The present study had many limitations. The number of preventative natural food extracts examined in the study was small. To definitively establish the correlation between lipid accumulation and HAT activity, further studies of the molecular mechanism are needed.

Figures and Tables

Fig. 1

Oleic and Palmitic acids (OPA)-induced activation of HAT increased non-histone and histone acetylation.

(A), (B). Total acetylation of non-histone proteins and histone actylation were increased following OPA treatment. HepG2 cells were treated with either 1X or 2X OPA for 24 hr, in the presence or absence of TSA, HDAC inhibitor. Either total proteins or histone proteins were extracted from the cells, and the acetylation status was determined as the indicated antibodies. (B). (C). The HAT activity was measured in an NE from HepG2 cells. Activity in the OPA-treated group is presented as a percentage relative to that in the control group, which was incubated without OPA. The values presented are the means ± SD of three independent experiments. *P < 0.05 (left panel). To confirm nuclear fraction, western blotting was carried out. HDAC1 and tubulin were used as nuclear and cytosolic markers, respectively (right panel). 1XOPA, 400 µM OA+100 µM PA; 2XOPA, 800 µM OA+200 µM PA; TSA, trichostatin A; HDAC, histone deacetylases.
Fig. 2

mRNA expression of lipogenic genes is dependent on HAT activity.

(A) mRNA expression of genes related lipid metabolism was measured by qRT-PCR. Oleic and palmitic acid (OPA) was treated for 24hr in HepG2 cells, RNA was extracted, and then 2 µg RNA was synthased to cDNA. All experiments were carried out three times independently and data are expressed as mean ± SD. *P < 0.05 (student t-test). (B) C-646, a specific inhibitor of p300/CBP, blocked the OPA-induced mRNA expression of lipogenic genes. HepG2 cells were treated with OPA in the presence or absence of C-646 for 18 h. mRNA expression of ACLY, FASN, SREBP-1c, and PPARγ was measured by qRT-PCR. The values presented are the means±SD of three independent experiments. Data are expressed as mean±SD. *P < 0.05 (student t-test). PPAR-γ, peroxisome proliferator-activated receptor-γ; SREBP1c, sterol regulatory element-binding protein-1c; ACLY, ATP citrate lyase; FASN, fatty acid synthase.
Fig. 3

Effect of natural extracts (NExs) on lipid accumulation in HepG2 cells.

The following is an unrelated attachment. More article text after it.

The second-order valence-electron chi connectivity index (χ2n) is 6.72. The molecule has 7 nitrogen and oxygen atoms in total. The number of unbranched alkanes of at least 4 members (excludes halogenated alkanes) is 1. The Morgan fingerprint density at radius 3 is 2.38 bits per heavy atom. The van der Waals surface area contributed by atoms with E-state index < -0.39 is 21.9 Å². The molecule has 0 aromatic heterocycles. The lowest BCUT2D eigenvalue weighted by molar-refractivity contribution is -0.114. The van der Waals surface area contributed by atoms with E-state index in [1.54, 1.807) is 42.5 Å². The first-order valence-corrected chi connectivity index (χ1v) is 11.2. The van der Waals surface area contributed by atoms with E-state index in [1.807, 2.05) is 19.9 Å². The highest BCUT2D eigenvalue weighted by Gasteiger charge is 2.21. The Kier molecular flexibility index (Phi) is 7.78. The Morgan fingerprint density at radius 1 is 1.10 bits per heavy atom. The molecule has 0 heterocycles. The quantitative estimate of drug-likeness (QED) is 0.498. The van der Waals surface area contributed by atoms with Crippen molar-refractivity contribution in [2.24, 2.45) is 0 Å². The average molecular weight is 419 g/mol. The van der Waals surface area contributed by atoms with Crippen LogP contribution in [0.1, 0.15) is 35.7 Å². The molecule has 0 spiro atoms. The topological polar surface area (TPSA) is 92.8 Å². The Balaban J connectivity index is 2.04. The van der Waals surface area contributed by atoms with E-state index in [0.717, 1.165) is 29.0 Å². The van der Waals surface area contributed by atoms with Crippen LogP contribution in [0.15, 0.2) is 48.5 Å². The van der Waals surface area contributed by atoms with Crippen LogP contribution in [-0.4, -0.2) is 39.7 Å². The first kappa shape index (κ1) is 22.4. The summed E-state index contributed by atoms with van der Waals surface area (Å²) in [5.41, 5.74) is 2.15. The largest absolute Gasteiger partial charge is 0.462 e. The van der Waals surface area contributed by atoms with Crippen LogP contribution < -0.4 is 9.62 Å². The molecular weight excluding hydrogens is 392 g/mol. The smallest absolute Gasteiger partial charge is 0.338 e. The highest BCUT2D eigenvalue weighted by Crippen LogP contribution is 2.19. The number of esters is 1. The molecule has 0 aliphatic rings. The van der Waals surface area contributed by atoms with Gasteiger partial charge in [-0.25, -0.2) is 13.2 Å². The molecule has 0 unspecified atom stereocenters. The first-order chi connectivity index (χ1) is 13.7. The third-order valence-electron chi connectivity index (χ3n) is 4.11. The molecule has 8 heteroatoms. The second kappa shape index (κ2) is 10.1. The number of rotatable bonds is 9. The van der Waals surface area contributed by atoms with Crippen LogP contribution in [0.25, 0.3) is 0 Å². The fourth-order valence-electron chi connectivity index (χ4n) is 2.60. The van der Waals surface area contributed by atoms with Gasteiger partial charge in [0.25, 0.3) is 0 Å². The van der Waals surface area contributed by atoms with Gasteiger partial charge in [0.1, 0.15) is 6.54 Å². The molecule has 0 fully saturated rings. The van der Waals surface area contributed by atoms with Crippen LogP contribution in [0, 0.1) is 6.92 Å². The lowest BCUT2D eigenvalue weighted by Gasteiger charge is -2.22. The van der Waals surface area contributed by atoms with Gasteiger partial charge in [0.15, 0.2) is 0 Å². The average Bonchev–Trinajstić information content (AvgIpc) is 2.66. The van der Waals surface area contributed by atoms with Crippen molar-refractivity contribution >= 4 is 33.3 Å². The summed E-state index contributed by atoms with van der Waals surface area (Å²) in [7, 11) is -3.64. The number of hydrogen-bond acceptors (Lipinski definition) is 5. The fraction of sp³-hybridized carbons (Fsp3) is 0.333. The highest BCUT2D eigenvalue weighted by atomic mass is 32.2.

(A) HepG2 cells were treated oleic acid only or co-treated with oleic acid and NExs for 24h. Cells were stained with Oil red O staining as described in Materials and Methods and were viewed by microscopy (upper panel). Quantitative Oil red O dye as fat drops and data are expressed as mean ± SD. ##control group, **P < 0.01, *P < 0.05 (student t-test) (low panel). (B) Cytotoxicity test of NExz in HepG2 cells. HepG2 cells were treated with the various NExs in the presence or absence of oleic and palmitic acids (OPA) for 24 h. The cell viability was measured using a WST-1 assay in HepG2 cells. All data are expressed as mean ± SD from the samples of each group. There was no statistical significance.
Fig. 4

Effect of natural extracts (NExs) on histone acetyl transferase activity.

(A) HAT activity assays were performed with NExs as described in Materials and Methods. The result was represented with relative percentage compared to a positive control which was incubated without a NEx. Values are means ± SD for three independent experiments. ##control group, **P < 0.01, *P < 0.05 (student t-test). Epigallocatechin gallate (EGCG) was used as a negative control.
Fig. 5

There are positive correlation between lipid accumulation and HAT activity.

To validate the correlation between HAT activity and lipid accumulation, Pearson's correlation value was calculated based on the experimental data from Oil red O (Fig. 3A) and HAT assay (Fig. 4) following NExs treatment with oleic and palmitic acids (OPA). Pearson's correlation value is 0.604.
Table 1

Abbreviation of natural extracts used in this study.

Table 2

Primers used in this study


SREBP-1c, sterol regulatory element-binding protein-1c; ACLY, ATP-citrate lyase; FAS, Fatty acid synthase; PPAR-γ, peroxisome proliferator-activated receptor-γ; GAPDH, glyceraldehyde-3-phosphate dehydrogenase.

Table 3

Antibodies used in this study


HDAC: histone deacetylases


This work was supported by the Main Research Program (E-0150301) of the Korea Food Research Institute (KFRI), funded by the Ministry of Science, ICT & Future Planning.

AVAILABILITY OF DATA AND MATERIAL All data are contained and described within the manuscript.

AUTHORS' CONTRIBUTIONS H.-K.C. conceived and designed the experiment and wrote the manuscript. S.-W.C. performed the experiments and wrote a draft of the manuscript. J.-T.H. and J.-H.P supported the experiments. H.-K.C supervised the work and critically reviewed the manuscript.

CONFLICT OF INTERESTS The authors declare no potential conflicts of interests.


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Sangwon Chung

Jin-Taek Hwang

Jae Ho Park

Hyo-Kyoung Choi